Her family saw the way she was taking responsibility for her actions and reluctantly allowed the marriage. Her argument was a simple one, but it was true that if the marriage turned out poorly, no one else would suffer quite as much as she would. In just a few years, Sun Jian would become massively successful as a military officer and eventually gained political power serving as the Administrator of Changsha. He was able to prove everyone who doubted him wrong and Lady Wu’s decision turned out to be a very good one.
Fortunately, the two had a positive relationship and five children together, four sons and one daughter. According to Record of Searching for Spirits, when Lady Wu was pregnant with her first son, she had a dream that she embraced the moon and brought it into her body. Later on, when she bore future emperor Sun Quan, she had a dream of the sun entering her the same way. When she told Sun Jian of this, he was thrilled and said it was a sign that their descendants would flourish.
In her later years as a mother, Lady Wu still made her voice heard. Even when her eldest son, Sun Ce, was gaining power and capturing land in southeastern China left and right, Lady Wu was a trusted advisor to him. While it was an expectation in this era for children to show their parents great respect, Lady Wu would not hesitate to step in and give her son advice on politics, and they would heed her words with respect. She often steered both Sun Ce and Sun Quan toward making wise and calculated decisions rather than acting brashly. Sun Ce was revered as a hero to the common man and was a fair leader, but he could at times rush to judgements too quickly. Lady Wu would quickly step in when this happened.
Lady Wu also had interesting ways of making sure her sons listened to her if they at first resisted her council. At one point, when Sun Ce wanted to execute an officer who opposed the clan’s ideals and plans, his mother was very firm in opposing him. When Sun Ce’s advisors were unsure of what to do and how to talk Sun Ce out of making a mistake he’d later regret, Lady Wu stepped in, stood beside a well, and threatened to throw herself in if Sun Ce didn’t release his prisoner. Her son was shocked that she’d threaten to do something so brazen and immediately obliged.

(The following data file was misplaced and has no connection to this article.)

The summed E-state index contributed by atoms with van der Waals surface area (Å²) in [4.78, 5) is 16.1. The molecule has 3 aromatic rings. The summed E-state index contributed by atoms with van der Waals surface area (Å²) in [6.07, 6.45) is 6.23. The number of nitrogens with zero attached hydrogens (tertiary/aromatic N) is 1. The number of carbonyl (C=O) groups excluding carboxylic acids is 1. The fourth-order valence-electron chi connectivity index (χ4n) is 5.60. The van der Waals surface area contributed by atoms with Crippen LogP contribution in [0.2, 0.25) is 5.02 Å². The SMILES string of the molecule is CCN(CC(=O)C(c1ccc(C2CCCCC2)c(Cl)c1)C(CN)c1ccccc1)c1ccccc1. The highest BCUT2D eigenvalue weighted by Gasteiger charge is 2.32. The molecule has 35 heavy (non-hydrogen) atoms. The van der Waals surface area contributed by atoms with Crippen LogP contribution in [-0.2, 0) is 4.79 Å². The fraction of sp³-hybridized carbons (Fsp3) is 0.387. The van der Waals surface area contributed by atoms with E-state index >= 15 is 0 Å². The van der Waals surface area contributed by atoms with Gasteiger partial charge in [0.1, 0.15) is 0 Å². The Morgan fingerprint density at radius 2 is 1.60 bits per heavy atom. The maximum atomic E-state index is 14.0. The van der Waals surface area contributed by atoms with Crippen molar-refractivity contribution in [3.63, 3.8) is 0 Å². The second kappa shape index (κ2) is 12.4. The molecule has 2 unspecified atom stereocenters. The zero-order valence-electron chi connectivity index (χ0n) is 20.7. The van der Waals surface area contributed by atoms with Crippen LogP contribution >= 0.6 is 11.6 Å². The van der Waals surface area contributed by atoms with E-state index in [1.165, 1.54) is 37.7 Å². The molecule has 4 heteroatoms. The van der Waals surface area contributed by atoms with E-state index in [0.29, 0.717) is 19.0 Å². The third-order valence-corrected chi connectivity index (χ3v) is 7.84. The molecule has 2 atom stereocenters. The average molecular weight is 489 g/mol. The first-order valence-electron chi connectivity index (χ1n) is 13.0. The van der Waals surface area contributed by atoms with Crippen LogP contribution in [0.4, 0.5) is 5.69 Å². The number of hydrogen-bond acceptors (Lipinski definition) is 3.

As time went on and Lady Wu’s second oldest son, Sun Quan, took the reins of the clan, Lady Wu served as one of his closest advisors in matters of politics. There were numerous incidents where Sun Quan would only meet with his key strategist and his shrewd mother for advice on the most important matters of state.
Lady Wu’s youthful rebellion and insistence to marry Sun Jian would lead her to being honored as Empress Wulie after China split into three separate countries and Sun Quan became Emperor of Wu. Had she not advocated when she was young for a match that she felt was right, it’s quite possible that we would not know anything of Lady Wu’s history.
If you’re interested in learning more about amazing women who broke gender norms and did remarkable things, please check out my other article on the Eastern Han and Three Kingdoms period about Lady Wu’s daughter, Lady Sun.